In chapter 2 of Hiding Behind the Keyboard: Uncovering Covert Communication Methods with Forensic Analysis (Syngress ISBN 978-0128033401), authors Brett Shavers and John Bair discuss the Tor browser and how it can offer tremendous levels of security and privacy. Their goal in the book is to help security professionals and investigators use investigative techniques against those employing such tools for nefarious purposes.
A perfect example is from 2013 where a Harvard student used Tor and other privacy tools to send in a false bomb threat. Investigators noted that while the student used Tor, it was his other sloppy security measures that led to his arrest. In the book, the authors show how an investigator can capitalize on such mistakes to find a perpetrator.
A persistent theme thoughtful the book is that while the tools criminals use get better and more sophisticated over time, the mistakes criminals make are constant. The odds of discovery increase the longer they use any system of communications. The authors show the reader how they can make the most of those mistakes to find a perpetrator.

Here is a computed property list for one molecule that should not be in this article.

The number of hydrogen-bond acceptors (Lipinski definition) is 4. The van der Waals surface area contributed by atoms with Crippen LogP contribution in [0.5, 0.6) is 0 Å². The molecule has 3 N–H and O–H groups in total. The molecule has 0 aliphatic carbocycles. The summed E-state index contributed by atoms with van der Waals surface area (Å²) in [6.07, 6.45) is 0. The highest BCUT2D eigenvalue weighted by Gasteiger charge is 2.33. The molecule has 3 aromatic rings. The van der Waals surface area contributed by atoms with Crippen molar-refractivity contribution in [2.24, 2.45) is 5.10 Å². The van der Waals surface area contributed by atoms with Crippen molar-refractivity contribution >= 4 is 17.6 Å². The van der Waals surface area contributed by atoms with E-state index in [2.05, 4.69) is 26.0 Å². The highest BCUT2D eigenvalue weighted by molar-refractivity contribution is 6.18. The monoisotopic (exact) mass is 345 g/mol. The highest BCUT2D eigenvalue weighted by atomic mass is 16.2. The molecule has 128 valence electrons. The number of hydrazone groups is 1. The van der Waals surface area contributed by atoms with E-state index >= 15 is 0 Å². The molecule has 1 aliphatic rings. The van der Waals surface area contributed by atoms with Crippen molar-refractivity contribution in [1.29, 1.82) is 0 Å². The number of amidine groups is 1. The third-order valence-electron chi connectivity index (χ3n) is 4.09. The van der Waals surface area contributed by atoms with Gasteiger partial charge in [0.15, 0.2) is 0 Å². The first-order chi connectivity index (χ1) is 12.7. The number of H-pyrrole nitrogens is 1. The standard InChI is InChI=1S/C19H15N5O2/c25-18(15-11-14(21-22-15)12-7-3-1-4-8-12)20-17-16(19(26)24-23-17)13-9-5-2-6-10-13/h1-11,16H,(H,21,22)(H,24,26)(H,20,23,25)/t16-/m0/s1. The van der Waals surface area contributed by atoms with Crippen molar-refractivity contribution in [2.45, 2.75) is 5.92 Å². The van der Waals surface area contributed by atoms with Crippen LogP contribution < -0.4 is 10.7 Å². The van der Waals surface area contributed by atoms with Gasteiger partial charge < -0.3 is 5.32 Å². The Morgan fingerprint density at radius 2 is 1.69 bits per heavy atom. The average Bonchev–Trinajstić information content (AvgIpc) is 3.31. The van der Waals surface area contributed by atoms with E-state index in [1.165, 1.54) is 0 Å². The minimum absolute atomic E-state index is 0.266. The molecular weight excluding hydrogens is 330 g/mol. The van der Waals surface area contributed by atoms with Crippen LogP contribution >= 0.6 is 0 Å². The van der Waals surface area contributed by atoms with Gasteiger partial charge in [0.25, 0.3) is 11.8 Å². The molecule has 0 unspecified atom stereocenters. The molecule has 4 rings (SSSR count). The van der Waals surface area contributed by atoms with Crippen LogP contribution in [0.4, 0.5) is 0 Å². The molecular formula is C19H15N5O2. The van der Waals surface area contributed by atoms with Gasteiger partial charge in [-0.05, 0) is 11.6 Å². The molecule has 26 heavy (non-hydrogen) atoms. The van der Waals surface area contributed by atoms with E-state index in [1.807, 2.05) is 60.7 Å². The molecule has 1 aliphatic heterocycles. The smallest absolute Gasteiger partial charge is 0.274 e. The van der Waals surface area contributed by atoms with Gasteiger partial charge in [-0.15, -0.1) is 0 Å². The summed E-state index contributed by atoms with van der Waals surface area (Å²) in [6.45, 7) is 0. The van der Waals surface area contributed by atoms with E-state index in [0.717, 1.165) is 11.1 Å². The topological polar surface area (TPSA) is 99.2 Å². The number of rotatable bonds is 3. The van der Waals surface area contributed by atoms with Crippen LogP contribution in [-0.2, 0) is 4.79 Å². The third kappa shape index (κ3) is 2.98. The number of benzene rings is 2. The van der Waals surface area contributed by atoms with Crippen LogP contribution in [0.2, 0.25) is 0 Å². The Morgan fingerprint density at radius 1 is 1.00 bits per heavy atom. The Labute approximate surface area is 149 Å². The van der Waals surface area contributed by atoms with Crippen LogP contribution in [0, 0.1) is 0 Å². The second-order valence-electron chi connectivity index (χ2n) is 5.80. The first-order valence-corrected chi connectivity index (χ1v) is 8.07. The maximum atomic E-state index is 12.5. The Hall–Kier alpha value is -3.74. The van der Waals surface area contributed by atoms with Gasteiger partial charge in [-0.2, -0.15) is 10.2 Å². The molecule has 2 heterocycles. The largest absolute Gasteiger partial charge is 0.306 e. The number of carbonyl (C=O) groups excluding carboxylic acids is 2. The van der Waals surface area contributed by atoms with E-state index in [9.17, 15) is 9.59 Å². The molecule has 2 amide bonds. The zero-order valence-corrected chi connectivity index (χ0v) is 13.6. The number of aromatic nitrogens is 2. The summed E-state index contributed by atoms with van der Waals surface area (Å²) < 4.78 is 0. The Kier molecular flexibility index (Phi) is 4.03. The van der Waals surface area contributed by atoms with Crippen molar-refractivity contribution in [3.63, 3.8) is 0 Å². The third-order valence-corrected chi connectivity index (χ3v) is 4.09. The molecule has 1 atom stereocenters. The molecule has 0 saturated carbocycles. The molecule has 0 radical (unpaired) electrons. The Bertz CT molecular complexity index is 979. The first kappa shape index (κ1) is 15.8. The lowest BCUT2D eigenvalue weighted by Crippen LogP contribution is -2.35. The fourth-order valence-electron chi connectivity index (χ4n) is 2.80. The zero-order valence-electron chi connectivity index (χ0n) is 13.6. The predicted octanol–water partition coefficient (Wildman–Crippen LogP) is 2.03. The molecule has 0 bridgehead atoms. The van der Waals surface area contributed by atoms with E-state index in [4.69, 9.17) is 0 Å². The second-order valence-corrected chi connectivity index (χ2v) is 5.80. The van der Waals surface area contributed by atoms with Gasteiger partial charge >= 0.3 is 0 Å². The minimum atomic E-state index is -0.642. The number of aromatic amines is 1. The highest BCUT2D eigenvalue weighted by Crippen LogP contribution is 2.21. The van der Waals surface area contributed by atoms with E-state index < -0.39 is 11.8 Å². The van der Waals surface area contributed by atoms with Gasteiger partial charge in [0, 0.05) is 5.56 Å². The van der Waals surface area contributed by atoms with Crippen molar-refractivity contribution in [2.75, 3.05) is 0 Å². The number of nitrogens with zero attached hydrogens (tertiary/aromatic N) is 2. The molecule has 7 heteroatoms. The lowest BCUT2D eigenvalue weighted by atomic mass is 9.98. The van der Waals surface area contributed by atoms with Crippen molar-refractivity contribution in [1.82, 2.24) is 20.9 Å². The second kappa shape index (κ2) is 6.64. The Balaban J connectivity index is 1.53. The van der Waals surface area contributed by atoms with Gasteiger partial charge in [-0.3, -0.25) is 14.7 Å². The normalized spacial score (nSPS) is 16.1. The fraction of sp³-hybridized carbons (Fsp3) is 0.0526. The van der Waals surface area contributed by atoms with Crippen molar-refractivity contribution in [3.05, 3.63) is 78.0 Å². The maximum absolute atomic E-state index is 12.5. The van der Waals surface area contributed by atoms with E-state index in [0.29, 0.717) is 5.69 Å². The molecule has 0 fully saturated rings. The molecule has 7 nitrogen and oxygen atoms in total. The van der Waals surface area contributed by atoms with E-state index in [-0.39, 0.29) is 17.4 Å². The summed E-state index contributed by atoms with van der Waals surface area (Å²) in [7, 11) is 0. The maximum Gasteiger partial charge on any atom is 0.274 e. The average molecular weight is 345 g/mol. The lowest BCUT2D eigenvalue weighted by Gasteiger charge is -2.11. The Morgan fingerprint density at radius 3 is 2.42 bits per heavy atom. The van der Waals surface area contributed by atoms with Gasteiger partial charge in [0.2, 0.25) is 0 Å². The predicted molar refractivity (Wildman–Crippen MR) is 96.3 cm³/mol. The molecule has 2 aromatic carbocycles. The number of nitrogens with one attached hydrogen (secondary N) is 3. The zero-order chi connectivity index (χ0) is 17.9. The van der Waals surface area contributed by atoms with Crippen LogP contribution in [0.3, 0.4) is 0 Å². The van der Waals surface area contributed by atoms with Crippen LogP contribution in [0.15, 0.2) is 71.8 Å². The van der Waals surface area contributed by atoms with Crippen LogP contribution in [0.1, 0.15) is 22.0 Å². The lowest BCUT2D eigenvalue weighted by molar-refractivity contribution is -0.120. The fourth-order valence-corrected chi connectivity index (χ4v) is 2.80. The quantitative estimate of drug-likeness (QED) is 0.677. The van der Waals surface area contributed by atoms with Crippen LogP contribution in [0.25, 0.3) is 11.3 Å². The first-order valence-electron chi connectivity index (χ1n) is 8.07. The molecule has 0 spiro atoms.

Shavers is a former law enforcement officer while Bair currently works in law enforcement and the book take a very hands-on, real-world approach to using these tools and techniques in the field. The book is light on theory, and heavy on actionable forensic analysis.
At 225 pages, the 11 chapters cover a broad range of topics from evidence and extraction, cryptography and encryption, anti-forensics and more. It’s far from a comprehensive guide to the topic, and there topics the authors don’t cover. Other areas need a more detailed approach for mastering of the topic.
For those looking for an introductory text on various investigative tools and techniques, Hiding Behind the Keyboard: Uncovering Covert Communication Methods with Forensic Analysis is an excellent resource.